There are many underclassmen girls on the diving team, but only one junior and no seniors. Freshman Sonya Bonne, who has been diving for almost a month, said there have never been cuts for tryouts in the past, but the coach said he may cut people in the future if they are not good enough.

Bonne said she knows six dives and her favorite is a front dive tuck, but she has not competed officially at a meet yet. Varsity captain Anna Dupin has been diving for five and a half years at Stanford and has dove every year at HHS. She said she can do over 11 different dives on a one meter board and 11 on a three meter board.

“I just like being with the group and making friends. It’s fun,” Dupin said.  

Freshman Kelly Stepanenko from FHS has been diving for eight years at Santa Clara Diving. She came to her first meet at HHS recently and enjoyed it.

“I think [the HHS divers are] great and I love their positivity all the time and I just love them as people,” Stepanenko said.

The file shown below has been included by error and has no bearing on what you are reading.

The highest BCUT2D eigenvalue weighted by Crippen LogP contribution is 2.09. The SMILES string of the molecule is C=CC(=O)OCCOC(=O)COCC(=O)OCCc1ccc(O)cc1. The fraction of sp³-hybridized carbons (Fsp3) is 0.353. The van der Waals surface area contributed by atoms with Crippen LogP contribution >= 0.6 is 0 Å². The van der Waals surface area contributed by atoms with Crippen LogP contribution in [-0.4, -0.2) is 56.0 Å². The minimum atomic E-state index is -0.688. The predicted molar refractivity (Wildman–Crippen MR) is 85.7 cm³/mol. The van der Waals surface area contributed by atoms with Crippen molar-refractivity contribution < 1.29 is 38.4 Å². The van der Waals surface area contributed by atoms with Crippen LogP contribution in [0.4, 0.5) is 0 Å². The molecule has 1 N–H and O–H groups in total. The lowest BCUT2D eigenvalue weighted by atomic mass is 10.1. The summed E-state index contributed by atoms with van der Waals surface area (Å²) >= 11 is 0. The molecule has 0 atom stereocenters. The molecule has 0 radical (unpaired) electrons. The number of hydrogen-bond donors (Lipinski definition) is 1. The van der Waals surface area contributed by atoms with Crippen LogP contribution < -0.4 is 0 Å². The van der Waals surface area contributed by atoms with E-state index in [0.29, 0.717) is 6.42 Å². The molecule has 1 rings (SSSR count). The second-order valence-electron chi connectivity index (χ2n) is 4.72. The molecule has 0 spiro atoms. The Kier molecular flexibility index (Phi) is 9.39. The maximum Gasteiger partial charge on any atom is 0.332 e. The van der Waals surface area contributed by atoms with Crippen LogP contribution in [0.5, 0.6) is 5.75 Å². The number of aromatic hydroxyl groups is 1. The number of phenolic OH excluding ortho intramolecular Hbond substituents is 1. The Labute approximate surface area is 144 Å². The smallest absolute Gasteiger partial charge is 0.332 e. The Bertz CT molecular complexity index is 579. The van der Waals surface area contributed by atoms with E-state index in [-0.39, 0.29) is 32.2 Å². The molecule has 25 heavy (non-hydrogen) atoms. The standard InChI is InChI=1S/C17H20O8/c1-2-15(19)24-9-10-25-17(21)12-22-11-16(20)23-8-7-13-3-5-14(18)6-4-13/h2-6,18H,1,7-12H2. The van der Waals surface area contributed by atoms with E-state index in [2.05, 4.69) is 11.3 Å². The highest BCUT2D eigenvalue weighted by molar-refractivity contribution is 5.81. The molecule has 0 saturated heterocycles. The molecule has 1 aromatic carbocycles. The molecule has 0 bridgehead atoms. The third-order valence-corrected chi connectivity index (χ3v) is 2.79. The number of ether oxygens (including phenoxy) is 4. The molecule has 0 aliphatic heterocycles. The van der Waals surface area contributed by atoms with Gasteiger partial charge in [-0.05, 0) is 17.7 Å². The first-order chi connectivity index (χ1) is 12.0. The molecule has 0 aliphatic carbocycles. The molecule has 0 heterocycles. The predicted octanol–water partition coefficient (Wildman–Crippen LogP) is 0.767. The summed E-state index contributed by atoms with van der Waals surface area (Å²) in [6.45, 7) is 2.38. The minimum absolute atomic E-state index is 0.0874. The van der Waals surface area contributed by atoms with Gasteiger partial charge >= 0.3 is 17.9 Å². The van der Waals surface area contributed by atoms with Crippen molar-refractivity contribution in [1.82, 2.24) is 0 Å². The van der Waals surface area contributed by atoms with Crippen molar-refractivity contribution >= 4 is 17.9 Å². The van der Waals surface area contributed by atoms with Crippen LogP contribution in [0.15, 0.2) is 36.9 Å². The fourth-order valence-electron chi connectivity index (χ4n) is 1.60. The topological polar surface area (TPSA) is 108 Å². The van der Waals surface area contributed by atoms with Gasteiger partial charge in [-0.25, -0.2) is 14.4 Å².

Four students came to watch the boys and girls diving meet on Thursday, but there were many parents and family members in attendance. Senior Sarah Golbidi, who attended the meet, thought it was interesting and recommends more students come out to support the diving team.

Ending a decade long streak

Last week, the varsity golf team defeated the number two-seeded Los Altos High School in a close match of 194 strokes to 197 strokes. The win secured the Mustangs a close third place in the division, allowing the team to compete at leagues for the first time since 2003.

Had the Mustangs lost the game, Gunn High School would have overtaken the Mustangs for third place.

Star players junior Nikhil Sharma and senior Joson Ralph broke their record scores for the high school year, scoring 32 and 33 strokes respectively. Their performance made the difference in the close win against Los Altos High School.

Unlike in previous years, where just a few top players dominated the scene, this year’s team has displayed a strong overall performance.